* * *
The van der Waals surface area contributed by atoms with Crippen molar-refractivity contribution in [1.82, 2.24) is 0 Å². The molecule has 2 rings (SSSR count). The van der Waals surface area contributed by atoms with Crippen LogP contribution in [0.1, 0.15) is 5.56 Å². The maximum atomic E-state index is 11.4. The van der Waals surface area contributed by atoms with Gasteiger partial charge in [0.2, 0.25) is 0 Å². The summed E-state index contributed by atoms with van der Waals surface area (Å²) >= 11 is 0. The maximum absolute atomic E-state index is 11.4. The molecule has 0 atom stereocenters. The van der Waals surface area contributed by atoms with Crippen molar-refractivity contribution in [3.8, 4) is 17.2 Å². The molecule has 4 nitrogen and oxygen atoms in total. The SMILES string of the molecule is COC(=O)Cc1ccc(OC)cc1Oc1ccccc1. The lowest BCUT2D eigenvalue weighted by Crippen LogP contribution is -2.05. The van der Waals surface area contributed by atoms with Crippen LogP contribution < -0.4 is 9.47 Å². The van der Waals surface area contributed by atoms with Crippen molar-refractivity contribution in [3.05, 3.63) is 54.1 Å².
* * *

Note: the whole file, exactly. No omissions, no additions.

The van der Waals surface area contributed by atoms with Crippen molar-refractivity contribution in [1.82, 2.24) is 0 Å². The molecule has 2 rings (SSSR count). The van der Waals surface area contributed by atoms with Crippen LogP contribution in [0.1, 0.15) is 5.56 Å². The maximum atomic E-state index is 11.4. The van der Waals surface area contributed by atoms with Gasteiger partial charge in [0.2, 0.25) is 0 Å². The summed E-state index contributed by atoms with van der Waals surface area (Å²) >= 11 is 0. The maximum absolute atomic E-state index is 11.4. The molecule has 0 atom stereocenters. The van der Waals surface area contributed by atoms with Crippen molar-refractivity contribution in [3.8, 4) is 17.2 Å². The molecule has 4 nitrogen and oxygen atoms in total. The SMILES string of the molecule is COC(=O)Cc1ccc(OC)cc1Oc1ccccc1. The lowest BCUT2D eigenvalue weighted by Crippen LogP contribution is -2.05. The van der Waals surface area contributed by atoms with Crippen LogP contribution < -0.4 is 9.47 Å². The van der Waals surface area contributed by atoms with Crippen molar-refractivity contribution in [3.05, 3.63) is 54.1 Å².